Solution-processed thin film solar cells based on colloidal quantum dot (CQD) and organic bulk heterojunction (BHJ) absorbers are compatible with low-cost, large-area manufacturing processes amenable to efficient, lightweight modules. In recent years, both CQD and organic photovoltaic devices have seen significant efficiency improvements, with single-junction devices reaching power conversion efficiencies (PCE) of over 12%. Yet, the progress in both fields has been seen primarily in laboratory scale champion devices prepared almost exclusively using spin-coating and employ halogenated additives (organics) or tedious ligand exchange schemes (CQDs). Surface traps in CQDs have also, indirectly, impeded scalable and industry-compatible fabrication of these solar cells as some of the CQD preparation steps need to be performed in low humidity environments.
CQDs benefit from a size-tunable bandgap that allows absorption of photons with a relatively wide range of wavelengths, but a weaker absorption in the red and near-infrared (NIR) regions of the solar spectrum. Meanwhile, organic absorbers can have a narrower and more tunable spectral absorption than that of CQDs, making organic absorbers especially attractive for tandem solar cells, including with CQD absorbers. The opportunity exists to increase beyond the state-of-the-art PCE by tapping into the complementary spectral range of quantum-dot and organic absorbers and combining the two material types into hybrid tandem solar cells.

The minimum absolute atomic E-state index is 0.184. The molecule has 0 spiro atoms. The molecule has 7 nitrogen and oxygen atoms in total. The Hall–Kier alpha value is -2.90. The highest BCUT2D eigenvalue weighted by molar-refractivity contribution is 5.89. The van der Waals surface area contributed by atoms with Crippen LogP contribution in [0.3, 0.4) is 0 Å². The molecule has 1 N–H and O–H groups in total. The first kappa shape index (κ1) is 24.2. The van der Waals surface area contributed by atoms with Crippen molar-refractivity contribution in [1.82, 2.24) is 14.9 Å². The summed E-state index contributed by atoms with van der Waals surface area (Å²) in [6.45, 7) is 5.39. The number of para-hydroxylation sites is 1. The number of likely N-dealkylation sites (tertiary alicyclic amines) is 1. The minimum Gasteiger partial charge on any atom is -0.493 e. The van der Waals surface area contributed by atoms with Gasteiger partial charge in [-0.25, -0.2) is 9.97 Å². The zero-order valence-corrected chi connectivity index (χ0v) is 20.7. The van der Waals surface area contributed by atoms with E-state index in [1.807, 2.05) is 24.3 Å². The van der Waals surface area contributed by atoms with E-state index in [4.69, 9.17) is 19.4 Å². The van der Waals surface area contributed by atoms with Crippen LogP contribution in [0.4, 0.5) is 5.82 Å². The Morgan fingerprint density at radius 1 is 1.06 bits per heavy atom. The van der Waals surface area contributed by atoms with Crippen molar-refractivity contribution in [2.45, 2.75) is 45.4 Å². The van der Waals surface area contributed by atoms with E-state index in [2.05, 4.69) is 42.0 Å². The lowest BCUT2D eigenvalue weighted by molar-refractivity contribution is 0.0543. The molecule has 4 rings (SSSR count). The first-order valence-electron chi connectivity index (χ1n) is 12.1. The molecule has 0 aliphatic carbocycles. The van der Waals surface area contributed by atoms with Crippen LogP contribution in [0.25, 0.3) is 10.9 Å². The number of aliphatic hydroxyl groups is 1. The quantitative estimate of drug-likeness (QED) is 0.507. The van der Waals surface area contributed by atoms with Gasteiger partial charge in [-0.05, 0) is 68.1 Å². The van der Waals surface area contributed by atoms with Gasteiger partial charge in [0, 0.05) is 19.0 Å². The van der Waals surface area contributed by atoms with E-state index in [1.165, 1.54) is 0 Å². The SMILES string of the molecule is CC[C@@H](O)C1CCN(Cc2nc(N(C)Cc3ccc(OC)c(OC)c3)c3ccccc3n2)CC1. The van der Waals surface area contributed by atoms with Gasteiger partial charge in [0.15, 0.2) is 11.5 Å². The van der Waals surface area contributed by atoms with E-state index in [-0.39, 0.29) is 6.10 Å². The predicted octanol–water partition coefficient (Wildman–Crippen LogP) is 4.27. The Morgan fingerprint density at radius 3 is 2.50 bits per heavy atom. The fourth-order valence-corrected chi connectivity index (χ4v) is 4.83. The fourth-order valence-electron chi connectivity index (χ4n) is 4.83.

The first part of this talk will discuss our recent efforts aimed at fabricating highly efficient organic and CQD solar cells using large-area upscalable coating techniques. This effort has thus far yielded CQD solar cells with PCE > 10% and organic solar cells with PCE>11% using active layers coated in ambient air at high speed (>10 m/min). The second part of this talk will discuss the challenges and recent progress in the monolithic hybrid tandem integration of CQD and organic solar cells and the pathway toward achieving PCE>12%.